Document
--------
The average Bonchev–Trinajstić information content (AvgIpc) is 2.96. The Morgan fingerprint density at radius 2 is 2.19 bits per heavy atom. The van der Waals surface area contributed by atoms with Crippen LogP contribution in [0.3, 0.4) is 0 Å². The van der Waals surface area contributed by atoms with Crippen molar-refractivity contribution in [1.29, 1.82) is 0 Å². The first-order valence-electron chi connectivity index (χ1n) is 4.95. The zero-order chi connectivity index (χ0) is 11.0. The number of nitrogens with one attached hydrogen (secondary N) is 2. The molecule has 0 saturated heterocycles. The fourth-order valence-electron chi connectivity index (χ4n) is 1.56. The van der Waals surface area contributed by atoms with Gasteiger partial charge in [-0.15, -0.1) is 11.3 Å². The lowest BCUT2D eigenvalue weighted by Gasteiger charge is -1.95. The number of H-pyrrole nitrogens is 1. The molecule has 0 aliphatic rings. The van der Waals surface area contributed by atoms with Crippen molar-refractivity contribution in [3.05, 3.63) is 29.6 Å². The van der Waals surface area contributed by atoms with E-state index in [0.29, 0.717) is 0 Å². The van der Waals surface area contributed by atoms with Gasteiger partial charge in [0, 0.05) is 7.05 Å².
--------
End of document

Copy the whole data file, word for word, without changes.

The average Bonchev–Trinajstić information content (AvgIpc) is 2.96. The Morgan fingerprint density at radius 2 is 2.19 bits per heavy atom. The van der Waals surface area contributed by atoms with Crippen LogP contribution in [0.3, 0.4) is 0 Å². The van der Waals surface area contributed by atoms with Crippen molar-refractivity contribution in [1.29, 1.82) is 0 Å². The first-order valence-electron chi connectivity index (χ1n) is 4.95. The zero-order chi connectivity index (χ0) is 11.0. The number of nitrogens with one attached hydrogen (secondary N) is 2. The molecule has 0 saturated heterocycles. The fourth-order valence-electron chi connectivity index (χ4n) is 1.56. The van der Waals surface area contributed by atoms with Gasteiger partial charge in [-0.15, -0.1) is 11.3 Å². The lowest BCUT2D eigenvalue weighted by Gasteiger charge is -1.95. The number of H-pyrrole nitrogens is 1. The molecule has 0 aliphatic rings. The van der Waals surface area contributed by atoms with Crippen molar-refractivity contribution in [3.05, 3.63) is 29.6 Å². The van der Waals surface area contributed by atoms with E-state index in [0.29, 0.717) is 0 Å². The van der Waals surface area contributed by atoms with Gasteiger partial charge in [0, 0.05) is 7.05 Å².